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Qualifying My Company

 
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Old 09-17-2007, 09:38 AM   #1
 
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Qualifying My Company


Hey all,

This is my first time on this forum. And I have a question that maybe someone out there can help me. I have a Home Theater Company here in Miami Fl. I understand that I can have a Electrical Contractor as a qualifyer in order to get licensed.

And I'm looking for for a EC to qualify my company. If any one is intrested you can call me @ 786-314-3559 and I'm sure we can come to an agreement. I have a couple projects that I just about to submitt proposals for. And I need to licensed.

Thanks

Last edited by Cez0308; 09-18-2007 at 09:35 AM. Reason: wanted to add some more to it.
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Old 09-17-2007, 09:52 AM   #2
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Re: Qualifying My Company


I don't know the requirements in FL, but are you asking about having an electrician use his licence for your company?
It is legal here (called an assigned licence, I think) He would be responsible for the installations you do. He also would not be able to do any other work, so he would be an employee of your company.
It might be easier for you to get your own licence.

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Old 09-17-2007, 04:15 PM   #3
 
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Re: Qualifying My Company


Yeah it's legal here to they called it "the qualifier" sounds like something out of Sylvester Stalone movie. Well anyway I'm working on getting my own license. It's just that I got a couple of big projects and I don't wan't to lose them.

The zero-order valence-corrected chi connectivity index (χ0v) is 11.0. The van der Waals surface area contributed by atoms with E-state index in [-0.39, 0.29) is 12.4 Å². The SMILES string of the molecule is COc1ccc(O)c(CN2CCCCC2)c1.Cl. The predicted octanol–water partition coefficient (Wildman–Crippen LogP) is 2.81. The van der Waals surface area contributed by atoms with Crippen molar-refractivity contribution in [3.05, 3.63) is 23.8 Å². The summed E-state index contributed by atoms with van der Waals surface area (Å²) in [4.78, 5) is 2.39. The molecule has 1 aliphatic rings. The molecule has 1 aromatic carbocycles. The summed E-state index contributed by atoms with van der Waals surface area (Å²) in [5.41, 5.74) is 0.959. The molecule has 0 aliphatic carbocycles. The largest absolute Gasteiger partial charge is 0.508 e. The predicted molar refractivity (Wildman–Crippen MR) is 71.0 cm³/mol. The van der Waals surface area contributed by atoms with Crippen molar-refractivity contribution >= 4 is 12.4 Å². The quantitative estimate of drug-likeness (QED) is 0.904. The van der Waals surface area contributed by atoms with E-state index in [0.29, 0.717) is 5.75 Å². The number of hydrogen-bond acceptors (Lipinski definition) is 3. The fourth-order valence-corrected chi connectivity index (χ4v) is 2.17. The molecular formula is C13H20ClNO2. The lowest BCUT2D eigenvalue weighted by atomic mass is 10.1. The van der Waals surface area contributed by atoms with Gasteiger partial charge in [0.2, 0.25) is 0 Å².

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Old 09-19-2007, 04:57 PM   #4
 
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Re: Qualifying My Company


In Florida, a licensed electrical contractor (EC license, not ER) can qualify up to three businesses, thing is that if you are already qualifying two, you are going to get a lot of questioning by the board as to how can you supervise the work of the third company you are attempting to qualify. If all you do is low voltage, you don't really need someone with an EC license, you could use someone with an EF license, too. Florida has a lot of requirements when applying for an EC or EF license. In addition to the state license, the contractor has to have his/her competency card and insurance information on file with the cities you will be operating in. If you can find a licensed contractor who wants and is able to qualify your company, you will have him/her as an employee (or 1099) of your company.